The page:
Writing Place with Mark Tredinnick, Kirli Saunders and Ethan Bell

A two-day workshop on nature writing and the evocation of place, led by Mark Tredinnick (“one of our great poets of place”) and Kirli Saunders—Gunai woman, poet, educator, and children’s author.  The workshop includes a welcome to country and a walk in the nearby Dharawal National Park led by Ethan Bell, Ngunnawal man and Campbelltown local.

This event was on Saturday and Sunday 20th and 21st of October, 10am-4pm in our Campbelltown Writers’ Retreat at Wedderburn. Thank you to Mark, Kirli and Ethan and all the participants, it was a wonderful weekend full of inspiration and great work.

Mark Tredinnick—whose many books include Almost Everything I Know, Bluewren Cantos, Fire Diary, The Blue Plateau, and The Little Red Writing Book—is a celebrated poet, essayist, and writing teacher. “One of our great poets of place,” Judy Beveridge has called him. His honours include the Montreal and Cardiff Poetry Prizes, The Blake and Newcastle Poetry Prizes, two Premiers’ Literature Awards, and the Calibre Essay Prize. The Blue Plateau, his landscape memoir, was shortlisted for the Prime Minister’s Prize. He travels and teaches widely, in schools and at festivals, through Australia and in the US and UK. and he works with the corporate sector to explore the truths and graces poetry gives access to. Last year his poem “The Horse” won the ACU Poetry Prize; in March 2017, his poem “Panic Very Softly, Love” won the Ron Pretty Poetry Prize. In 2017, too, he judged the Montreal and Blake Poetry Prizes.

Three of Mark’s poems—“Sandhill Cranes,” “Frogmouth on the Wire,” and “Catching Fire”—translated by Isabelle Li, appear in Famous Writing in World Literature, published by ZZHW (The Writers Publishing House), in November 2017. In November, a collection of poems he wrote inhouse in 2016 for the landscape architecture firm TCL, appears in book form: Anthology: Gardening the Future: An Essay in Plants, Poetry, and Image.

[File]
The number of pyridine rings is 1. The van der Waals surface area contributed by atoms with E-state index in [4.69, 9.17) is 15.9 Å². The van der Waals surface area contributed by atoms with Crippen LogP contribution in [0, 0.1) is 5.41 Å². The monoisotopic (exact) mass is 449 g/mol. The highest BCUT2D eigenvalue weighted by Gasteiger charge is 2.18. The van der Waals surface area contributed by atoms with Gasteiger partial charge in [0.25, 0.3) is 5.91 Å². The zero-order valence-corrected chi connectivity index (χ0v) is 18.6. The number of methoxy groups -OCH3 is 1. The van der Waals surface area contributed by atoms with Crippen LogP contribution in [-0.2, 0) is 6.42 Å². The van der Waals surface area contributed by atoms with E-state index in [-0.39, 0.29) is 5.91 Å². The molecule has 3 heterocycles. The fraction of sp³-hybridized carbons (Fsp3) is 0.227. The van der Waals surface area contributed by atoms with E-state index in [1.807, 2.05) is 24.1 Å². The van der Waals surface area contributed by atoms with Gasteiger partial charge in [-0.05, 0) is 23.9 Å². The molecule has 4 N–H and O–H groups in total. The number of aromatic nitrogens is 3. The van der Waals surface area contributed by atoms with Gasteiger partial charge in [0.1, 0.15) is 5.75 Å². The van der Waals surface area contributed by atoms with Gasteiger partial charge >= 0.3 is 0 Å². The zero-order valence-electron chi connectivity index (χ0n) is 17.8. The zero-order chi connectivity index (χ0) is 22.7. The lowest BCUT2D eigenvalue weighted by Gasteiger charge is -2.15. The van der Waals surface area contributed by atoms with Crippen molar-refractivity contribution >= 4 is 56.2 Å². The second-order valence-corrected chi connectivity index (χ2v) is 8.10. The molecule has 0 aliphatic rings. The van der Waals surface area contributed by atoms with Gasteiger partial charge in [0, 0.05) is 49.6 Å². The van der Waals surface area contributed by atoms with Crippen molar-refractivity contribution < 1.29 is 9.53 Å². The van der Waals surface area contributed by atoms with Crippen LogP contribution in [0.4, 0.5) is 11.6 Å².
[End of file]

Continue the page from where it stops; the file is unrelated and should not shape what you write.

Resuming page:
Andrew Motion has written of Mark Tredinnick: “his is a bold, big-thinking poetry, in which ancient themes (especially the theme of our human relationship with landscape) are recast and rekindled.” He is at work on a memoir of the reading life, Reading Slowly at the End of Time. His next Australian collection of poems, Days and Nights, will be published by Pitt Street Poetry in mid 2017; a fourth collection, Walking Underwater, appears in the US (Hip Pocket Press) later that year. He’s just finished a collaboration, A Hundred Miles From Home: One Hundred Haiku, with poet Peter Annand and painter John R Walker. “Like the singing of the birds he loves,” Jean Kent has said, “Mark Tredinnick’s poetry feels artlessly beautiful.”

Mark Tredinnick is the father of five. He lives and writes at Picton.

Kirli Saunders is a proud Gunai woman with ties to the Yuin, Gundungurra, Gadigal and Biripi people. Kirli is the Manager of Poetic Learning and Aboriginal Cultural Liaison at Red Room Poetry. She was awarded ‘Worker of the Year 2017’ at the NAIDOC awards in the Illawarra/ Shoalhaven region and has been nominated for a National NAIDOC award in 2018. Kirli founded the Poetry in First Languages project. Her first children’s picture book The Incredible Freedom Machines, illustrated by Matt Ottley was selected for Bologna Book Fair and is published internationally in French and English. Her second picture book Our Dreaming will be released by Scholastic in December 2019, Happy Ever After will follow in July 2020. Kirli’s First Poetry Collection, Kindred is to be released by Magabala in December 2019, it was Highly Commended in the 2018 Black&Write! prize. Kirli’s poem ‘A Dance of Hands’ was Runner-up in the Nakata Brophy Prize. Kirli’s poetry has been published by Cordite and Overland and has embedded in infrastructure at Darling Harbour and the Royal Botanical Gardens, Melbourne. In 2018, Kirli was Writer in Residence at Bundanon Trust, Q Station and The Literature Centre, Fremantle for ‘The Sound of Picture Books’.